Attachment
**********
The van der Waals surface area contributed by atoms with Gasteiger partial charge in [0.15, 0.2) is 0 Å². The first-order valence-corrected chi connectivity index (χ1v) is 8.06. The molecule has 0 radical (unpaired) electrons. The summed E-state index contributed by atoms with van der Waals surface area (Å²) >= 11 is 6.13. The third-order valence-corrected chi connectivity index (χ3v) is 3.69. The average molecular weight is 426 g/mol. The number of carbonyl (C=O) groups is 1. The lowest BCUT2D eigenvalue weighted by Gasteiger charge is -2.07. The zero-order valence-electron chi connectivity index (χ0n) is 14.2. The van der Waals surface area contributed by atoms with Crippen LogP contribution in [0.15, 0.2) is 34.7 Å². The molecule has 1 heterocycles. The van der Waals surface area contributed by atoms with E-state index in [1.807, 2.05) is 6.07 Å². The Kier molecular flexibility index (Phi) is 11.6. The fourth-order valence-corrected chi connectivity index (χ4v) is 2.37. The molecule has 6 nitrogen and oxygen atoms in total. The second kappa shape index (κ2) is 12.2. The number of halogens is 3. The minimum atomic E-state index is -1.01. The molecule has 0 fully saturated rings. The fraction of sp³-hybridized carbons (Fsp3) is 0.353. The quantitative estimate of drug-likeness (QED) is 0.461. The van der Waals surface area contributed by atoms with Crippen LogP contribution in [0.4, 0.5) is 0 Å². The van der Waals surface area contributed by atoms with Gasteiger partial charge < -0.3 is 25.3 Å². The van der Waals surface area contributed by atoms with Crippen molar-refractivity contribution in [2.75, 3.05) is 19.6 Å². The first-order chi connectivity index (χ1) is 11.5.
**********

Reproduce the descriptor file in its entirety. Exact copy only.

The van der Waals surface area contributed by atoms with Gasteiger partial charge in [0.15, 0.2) is 0 Å². The first-order valence-corrected chi connectivity index (χ1v) is 8.06. The molecule has 0 radical (unpaired) electrons. The summed E-state index contributed by atoms with van der Waals surface area (Å²) >= 11 is 6.13. The third-order valence-corrected chi connectivity index (χ3v) is 3.69. The average molecular weight is 426 g/mol. The number of carbonyl (C=O) groups is 1. The lowest BCUT2D eigenvalue weighted by Gasteiger charge is -2.07. The zero-order valence-electron chi connectivity index (χ0n) is 14.2. The van der Waals surface area contributed by atoms with Crippen LogP contribution in [0.15, 0.2) is 34.7 Å². The molecule has 1 heterocycles. The van der Waals surface area contributed by atoms with E-state index in [1.807, 2.05) is 6.07 Å². The Kier molecular flexibility index (Phi) is 11.6. The fourth-order valence-corrected chi connectivity index (χ4v) is 2.37. The molecule has 6 nitrogen and oxygen atoms in total. The second kappa shape index (κ2) is 12.2. The number of halogens is 3. The minimum atomic E-state index is -1.01. The molecule has 0 fully saturated rings. The fraction of sp³-hybridized carbons (Fsp3) is 0.353. The quantitative estimate of drug-likeness (QED) is 0.461. The van der Waals surface area contributed by atoms with Crippen LogP contribution in [0.4, 0.5) is 0 Å². The van der Waals surface area contributed by atoms with Gasteiger partial charge < -0.3 is 25.3 Å². The van der Waals surface area contributed by atoms with Crippen molar-refractivity contribution in [2.75, 3.05) is 19.6 Å². The first-order chi connectivity index (χ1) is 11.5.